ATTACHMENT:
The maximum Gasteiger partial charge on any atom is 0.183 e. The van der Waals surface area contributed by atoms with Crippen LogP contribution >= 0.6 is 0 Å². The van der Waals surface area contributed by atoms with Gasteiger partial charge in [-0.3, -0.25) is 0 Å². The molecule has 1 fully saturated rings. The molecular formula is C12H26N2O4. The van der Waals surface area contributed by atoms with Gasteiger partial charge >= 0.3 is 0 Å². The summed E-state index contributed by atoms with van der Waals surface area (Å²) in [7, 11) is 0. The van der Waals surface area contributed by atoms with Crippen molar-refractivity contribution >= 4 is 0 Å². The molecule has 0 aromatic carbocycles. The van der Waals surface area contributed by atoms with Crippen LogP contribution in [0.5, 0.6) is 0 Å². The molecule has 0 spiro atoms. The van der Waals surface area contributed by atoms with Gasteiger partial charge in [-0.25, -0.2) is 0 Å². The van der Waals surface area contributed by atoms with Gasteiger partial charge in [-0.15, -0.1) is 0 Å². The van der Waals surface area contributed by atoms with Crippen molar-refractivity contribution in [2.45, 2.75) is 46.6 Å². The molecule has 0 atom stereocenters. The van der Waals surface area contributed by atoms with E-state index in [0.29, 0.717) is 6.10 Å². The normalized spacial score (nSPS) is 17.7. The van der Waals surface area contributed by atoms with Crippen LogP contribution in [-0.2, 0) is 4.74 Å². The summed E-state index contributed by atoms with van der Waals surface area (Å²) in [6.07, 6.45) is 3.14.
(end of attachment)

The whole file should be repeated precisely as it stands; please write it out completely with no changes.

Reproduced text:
The maximum Gasteiger partial charge on any atom is 0.183 e. The van der Waals surface area contributed by atoms with Crippen LogP contribution >= 0.6 is 0 Å². The van der Waals surface area contributed by atoms with Gasteiger partial charge in [-0.3, -0.25) is 0 Å². The molecule has 1 fully saturated rings. The molecular formula is C12H26N2O4. The van der Waals surface area contributed by atoms with Gasteiger partial charge >= 0.3 is 0 Å². The summed E-state index contributed by atoms with van der Waals surface area (Å²) in [7, 11) is 0. The van der Waals surface area contributed by atoms with Crippen molar-refractivity contribution >= 4 is 0 Å². The molecule has 0 aromatic carbocycles. The van der Waals surface area contributed by atoms with Crippen LogP contribution in [0.5, 0.6) is 0 Å². The molecule has 0 spiro atoms. The van der Waals surface area contributed by atoms with Gasteiger partial charge in [-0.25, -0.2) is 0 Å². The van der Waals surface area contributed by atoms with Gasteiger partial charge in [-0.15, -0.1) is 0 Å². The van der Waals surface area contributed by atoms with Crippen molar-refractivity contribution in [2.45, 2.75) is 46.6 Å². The molecule has 0 atom stereocenters. The van der Waals surface area contributed by atoms with E-state index in [0.29, 0.717) is 6.10 Å². The normalized spacial score (nSPS) is 17.7. The van der Waals surface area contributed by atoms with Crippen LogP contribution in [-0.2, 0) is 4.74 Å². The summed E-state index contributed by atoms with van der Waals surface area (Å²) in [6.07, 6.45) is 3.14.